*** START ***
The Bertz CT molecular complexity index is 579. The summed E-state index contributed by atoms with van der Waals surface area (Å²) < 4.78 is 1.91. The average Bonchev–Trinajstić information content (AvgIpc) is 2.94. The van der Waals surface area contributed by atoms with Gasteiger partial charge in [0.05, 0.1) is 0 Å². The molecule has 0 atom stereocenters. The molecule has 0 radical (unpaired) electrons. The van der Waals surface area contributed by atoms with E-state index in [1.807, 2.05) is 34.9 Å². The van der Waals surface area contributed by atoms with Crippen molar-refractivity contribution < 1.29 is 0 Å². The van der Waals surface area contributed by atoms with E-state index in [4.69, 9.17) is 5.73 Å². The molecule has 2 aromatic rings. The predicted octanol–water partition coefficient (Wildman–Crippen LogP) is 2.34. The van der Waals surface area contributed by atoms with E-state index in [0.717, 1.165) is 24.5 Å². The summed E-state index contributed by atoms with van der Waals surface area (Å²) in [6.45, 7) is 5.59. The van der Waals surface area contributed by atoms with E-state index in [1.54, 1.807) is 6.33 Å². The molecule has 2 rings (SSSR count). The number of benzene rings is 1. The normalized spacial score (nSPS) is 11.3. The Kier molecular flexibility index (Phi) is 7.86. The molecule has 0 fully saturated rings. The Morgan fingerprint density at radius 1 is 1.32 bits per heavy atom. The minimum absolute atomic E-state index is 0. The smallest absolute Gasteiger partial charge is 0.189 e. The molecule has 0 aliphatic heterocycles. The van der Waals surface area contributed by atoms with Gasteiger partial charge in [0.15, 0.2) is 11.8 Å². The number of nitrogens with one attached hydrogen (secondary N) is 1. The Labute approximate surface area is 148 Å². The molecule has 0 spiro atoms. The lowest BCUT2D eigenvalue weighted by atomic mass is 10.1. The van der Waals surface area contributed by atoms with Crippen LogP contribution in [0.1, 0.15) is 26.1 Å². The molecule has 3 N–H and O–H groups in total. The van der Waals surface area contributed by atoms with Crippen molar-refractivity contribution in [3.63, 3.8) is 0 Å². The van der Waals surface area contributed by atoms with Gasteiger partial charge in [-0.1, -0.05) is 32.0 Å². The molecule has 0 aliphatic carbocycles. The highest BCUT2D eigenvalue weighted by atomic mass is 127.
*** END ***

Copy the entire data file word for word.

The Bertz CT molecular complexity index is 579. The summed E-state index contributed by atoms with van der Waals surface area (Å²) < 4.78 is 1.91. The average Bonchev–Trinajstić information content (AvgIpc) is 2.94. The van der Waals surface area contributed by atoms with Gasteiger partial charge in [0.05, 0.1) is 0 Å². The molecule has 0 atom stereocenters. The molecule has 0 radical (unpaired) electrons. The van der Waals surface area contributed by atoms with E-state index in [1.807, 2.05) is 34.9 Å². The van der Waals surface area contributed by atoms with Crippen molar-refractivity contribution < 1.29 is 0 Å². The van der Waals surface area contributed by atoms with E-state index in [4.69, 9.17) is 5.73 Å². The molecule has 2 aromatic rings. The predicted octanol–water partition coefficient (Wildman–Crippen LogP) is 2.34. The van der Waals surface area contributed by atoms with E-state index in [0.717, 1.165) is 24.5 Å². The summed E-state index contributed by atoms with van der Waals surface area (Å²) in [6.45, 7) is 5.59. The van der Waals surface area contributed by atoms with E-state index in [1.54, 1.807) is 6.33 Å². The molecule has 2 rings (SSSR count). The number of benzene rings is 1. The normalized spacial score (nSPS) is 11.3. The Kier molecular flexibility index (Phi) is 7.86. The molecule has 0 fully saturated rings. The Morgan fingerprint density at radius 1 is 1.32 bits per heavy atom. The minimum absolute atomic E-state index is 0. The smallest absolute Gasteiger partial charge is 0.189 e. The molecule has 0 aliphatic heterocycles. The van der Waals surface area contributed by atoms with Gasteiger partial charge in [0.15, 0.2) is 11.8 Å². The number of nitrogens with one attached hydrogen (secondary N) is 1. The Labute approximate surface area is 148 Å². The molecule has 0 spiro atoms. The lowest BCUT2D eigenvalue weighted by atomic mass is 10.1. The van der Waals surface area contributed by atoms with Crippen LogP contribution in [0.1, 0.15) is 26.1 Å². The molecule has 3 N–H and O–H groups in total. The van der Waals surface area contributed by atoms with Crippen molar-refractivity contribution in [3.63, 3.8) is 0 Å². The van der Waals surface area contributed by atoms with Gasteiger partial charge in [-0.1, -0.05) is 32.0 Å². The molecule has 0 aliphatic carbocycles. The highest BCUT2D eigenvalue weighted by atomic mass is 127.